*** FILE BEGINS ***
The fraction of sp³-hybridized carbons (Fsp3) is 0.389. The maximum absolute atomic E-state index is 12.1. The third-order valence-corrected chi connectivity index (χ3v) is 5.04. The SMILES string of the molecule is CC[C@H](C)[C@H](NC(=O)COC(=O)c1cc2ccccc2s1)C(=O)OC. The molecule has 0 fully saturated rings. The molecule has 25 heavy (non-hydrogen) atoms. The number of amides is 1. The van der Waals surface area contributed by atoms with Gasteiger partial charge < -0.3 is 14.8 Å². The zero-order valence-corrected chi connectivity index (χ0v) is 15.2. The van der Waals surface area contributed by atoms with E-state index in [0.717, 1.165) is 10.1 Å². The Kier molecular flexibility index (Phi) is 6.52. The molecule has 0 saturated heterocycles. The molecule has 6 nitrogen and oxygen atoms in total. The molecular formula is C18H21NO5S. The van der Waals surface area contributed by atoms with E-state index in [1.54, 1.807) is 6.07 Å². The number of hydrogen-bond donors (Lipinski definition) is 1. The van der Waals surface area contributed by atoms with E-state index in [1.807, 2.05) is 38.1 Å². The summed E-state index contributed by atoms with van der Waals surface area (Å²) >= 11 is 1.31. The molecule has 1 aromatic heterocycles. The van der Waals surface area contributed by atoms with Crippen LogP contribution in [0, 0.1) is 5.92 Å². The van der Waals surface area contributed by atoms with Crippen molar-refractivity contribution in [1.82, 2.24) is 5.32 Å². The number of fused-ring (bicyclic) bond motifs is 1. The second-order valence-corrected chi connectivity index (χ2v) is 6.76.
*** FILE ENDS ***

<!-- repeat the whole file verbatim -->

The fraction of sp³-hybridized carbons (Fsp3) is 0.389. The maximum absolute atomic E-state index is 12.1. The third-order valence-corrected chi connectivity index (χ3v) is 5.04. The SMILES string of the molecule is CC[C@H](C)[C@H](NC(=O)COC(=O)c1cc2ccccc2s1)C(=O)OC. The molecule has 0 fully saturated rings. The molecule has 25 heavy (non-hydrogen) atoms. The number of amides is 1. The van der Waals surface area contributed by atoms with Gasteiger partial charge < -0.3 is 14.8 Å². The zero-order valence-corrected chi connectivity index (χ0v) is 15.2. The van der Waals surface area contributed by atoms with E-state index in [0.717, 1.165) is 10.1 Å². The Kier molecular flexibility index (Phi) is 6.52. The molecule has 0 saturated heterocycles. The molecule has 6 nitrogen and oxygen atoms in total. The molecular formula is C18H21NO5S. The van der Waals surface area contributed by atoms with E-state index in [1.54, 1.807) is 6.07 Å². The number of hydrogen-bond donors (Lipinski definition) is 1. The van der Waals surface area contributed by atoms with E-state index in [1.807, 2.05) is 38.1 Å². The summed E-state index contributed by atoms with van der Waals surface area (Å²) >= 11 is 1.31. The molecule has 1 aromatic heterocycles. The van der Waals surface area contributed by atoms with Crippen LogP contribution in [0, 0.1) is 5.92 Å². The van der Waals surface area contributed by atoms with Crippen molar-refractivity contribution in [1.82, 2.24) is 5.32 Å². The number of fused-ring (bicyclic) bond motifs is 1. The second-order valence-corrected chi connectivity index (χ2v) is 6.76.